Still, things are a lot better than before she decided to cooperate with the Naval Criminal Investigative Service, she says. Before that, students were angry that they had to have sexual-assault sensitivity training, and often she heard herself slurred with the word many women consider most derogatory. “They did and said as they pleased,” she says, because they knew she didn’t want the case to go forward and wouldn’t complain about being bad-mouthed.
No one does that to her face now, though “there are still people reaching out to my friends and saying stuff.” Did anyone come forward to befriend and support her?
“No one did, no,’’ she says, cracking her knuckles one by one. “But what do you say to make it better? I have so many regrets, because I’ve always been there for my friends but I didn’t know how they felt” in similar situations because they didn’t tell her. “You don’t want to say, ‘I’m struggling; life’s hard.’ ”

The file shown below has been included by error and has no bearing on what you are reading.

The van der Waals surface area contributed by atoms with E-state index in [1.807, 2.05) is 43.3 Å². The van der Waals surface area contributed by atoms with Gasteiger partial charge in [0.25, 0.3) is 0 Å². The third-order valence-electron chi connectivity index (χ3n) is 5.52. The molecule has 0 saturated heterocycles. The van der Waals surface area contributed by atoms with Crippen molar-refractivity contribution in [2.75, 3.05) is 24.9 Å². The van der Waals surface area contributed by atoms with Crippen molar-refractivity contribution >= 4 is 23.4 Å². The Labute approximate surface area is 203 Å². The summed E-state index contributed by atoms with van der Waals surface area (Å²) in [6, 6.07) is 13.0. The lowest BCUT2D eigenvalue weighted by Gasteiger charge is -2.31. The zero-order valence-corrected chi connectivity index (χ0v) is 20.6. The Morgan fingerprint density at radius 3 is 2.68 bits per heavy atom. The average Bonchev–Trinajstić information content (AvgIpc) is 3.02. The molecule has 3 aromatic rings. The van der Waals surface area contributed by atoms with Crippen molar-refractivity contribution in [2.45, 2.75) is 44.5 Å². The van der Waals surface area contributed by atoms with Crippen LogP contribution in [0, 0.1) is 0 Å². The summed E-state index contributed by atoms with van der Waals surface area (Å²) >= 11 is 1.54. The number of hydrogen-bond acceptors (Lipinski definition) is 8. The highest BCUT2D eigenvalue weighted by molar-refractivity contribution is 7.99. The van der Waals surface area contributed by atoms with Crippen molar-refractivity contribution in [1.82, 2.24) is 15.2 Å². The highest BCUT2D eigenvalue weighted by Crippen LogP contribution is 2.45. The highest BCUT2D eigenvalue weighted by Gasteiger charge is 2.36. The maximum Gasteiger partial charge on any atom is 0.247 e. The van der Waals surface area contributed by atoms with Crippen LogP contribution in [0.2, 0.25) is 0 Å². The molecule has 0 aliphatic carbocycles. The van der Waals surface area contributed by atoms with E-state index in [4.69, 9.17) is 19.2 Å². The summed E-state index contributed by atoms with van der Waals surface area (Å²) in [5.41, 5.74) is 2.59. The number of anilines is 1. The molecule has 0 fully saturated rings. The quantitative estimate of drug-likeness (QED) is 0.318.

She’s more than a little surprised to have found someone like her boyfriend, who now attends Columbia University: “I don’t know how many men would deal with this.” Before last month’s Article 32 hearing, he received a text from a football player he used to know pretty well, begging him to persuade her not to take the stand.
Both he and her mother came to the hearing, but neither sat in on testimony because she begged her mother not to; her boyfriend kept her mother company as they waited to spend time with her during breaks in the long days of questioning. She still flashes back to a defense lawyer asking her how she “performs certain activities” — oral sex, she means, and can’t believe it.
Despite all the ugliness, however, she says she never second-guesses her decision to cooperate with the investigation: “You should never keep quiet to keep the peace.”
When asked whether she’d let a daughter of hers attend the Naval Academy, she pauses for a long time, then says she just hopes that by that time, her alma mater would have long since changed.